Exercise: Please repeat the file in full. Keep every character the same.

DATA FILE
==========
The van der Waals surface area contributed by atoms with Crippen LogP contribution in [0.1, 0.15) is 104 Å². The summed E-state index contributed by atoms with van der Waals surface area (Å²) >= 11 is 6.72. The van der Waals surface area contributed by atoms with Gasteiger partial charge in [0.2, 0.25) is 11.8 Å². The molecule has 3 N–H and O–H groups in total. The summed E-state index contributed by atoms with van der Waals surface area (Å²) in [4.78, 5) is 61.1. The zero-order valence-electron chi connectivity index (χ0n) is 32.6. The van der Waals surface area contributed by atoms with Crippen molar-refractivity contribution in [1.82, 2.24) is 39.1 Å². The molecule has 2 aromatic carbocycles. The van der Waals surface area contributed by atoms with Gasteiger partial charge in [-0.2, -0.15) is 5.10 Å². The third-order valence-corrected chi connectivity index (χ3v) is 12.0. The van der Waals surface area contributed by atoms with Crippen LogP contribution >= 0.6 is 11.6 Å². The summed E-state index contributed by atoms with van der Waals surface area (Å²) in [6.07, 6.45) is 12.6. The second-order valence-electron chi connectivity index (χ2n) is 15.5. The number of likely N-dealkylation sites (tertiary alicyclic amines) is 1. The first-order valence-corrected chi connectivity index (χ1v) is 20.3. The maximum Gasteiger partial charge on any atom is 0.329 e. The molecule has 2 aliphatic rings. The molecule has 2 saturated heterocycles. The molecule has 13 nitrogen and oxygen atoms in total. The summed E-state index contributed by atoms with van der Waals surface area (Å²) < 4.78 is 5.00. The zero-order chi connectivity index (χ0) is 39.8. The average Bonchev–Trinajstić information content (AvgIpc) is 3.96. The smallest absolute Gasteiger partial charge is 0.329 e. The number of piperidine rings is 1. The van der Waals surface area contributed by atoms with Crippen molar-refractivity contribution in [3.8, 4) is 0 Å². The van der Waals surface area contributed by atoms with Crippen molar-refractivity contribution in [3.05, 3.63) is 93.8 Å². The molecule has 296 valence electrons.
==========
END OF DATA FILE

The van der Waals surface area contributed by atoms with Crippen LogP contribution in [0.1, 0.15) is 104 Å². The summed E-state index contributed by atoms with van der Waals surface area (Å²) >= 11 is 6.72. The van der Waals surface area contributed by atoms with Gasteiger partial charge in [0.2, 0.25) is 11.8 Å². The molecule has 3 N–H and O–H groups in total. The summed E-state index contributed by atoms with van der Waals surface area (Å²) in [4.78, 5) is 61.1. The zero-order valence-electron chi connectivity index (χ0n) is 32.6. The van der Waals surface area contributed by atoms with Crippen molar-refractivity contribution in [1.82, 2.24) is 39.1 Å². The molecule has 2 aromatic carbocycles. The van der Waals surface area contributed by atoms with Gasteiger partial charge in [-0.2, -0.15) is 5.10 Å². The third-order valence-corrected chi connectivity index (χ3v) is 12.0. The van der Waals surface area contributed by atoms with Crippen LogP contribution >= 0.6 is 11.6 Å². The summed E-state index contributed by atoms with van der Waals surface area (Å²) in [6.07, 6.45) is 12.6. The second-order valence-electron chi connectivity index (χ2n) is 15.5. The number of likely N-dealkylation sites (tertiary alicyclic amines) is 1. The first-order valence-corrected chi connectivity index (χ1v) is 20.3. The maximum Gasteiger partial charge on any atom is 0.329 e. The molecule has 2 aliphatic rings. The molecule has 2 saturated heterocycles. The molecule has 13 nitrogen and oxygen atoms in total. The summed E-state index contributed by atoms with van der Waals surface area (Å²) < 4.78 is 5.00. The zero-order chi connectivity index (χ0) is 39.8. The average Bonchev–Trinajstić information content (AvgIpc) is 3.96. The smallest absolute Gasteiger partial charge is 0.329 e. The number of piperidine rings is 1. The van der Waals surface area contributed by atoms with Crippen molar-refractivity contribution in [3.8, 4) is 0 Å². The van der Waals surface area contributed by atoms with Crippen molar-refractivity contribution in [3.05, 3.63) is 93.8 Å². The molecule has 296 valence electrons.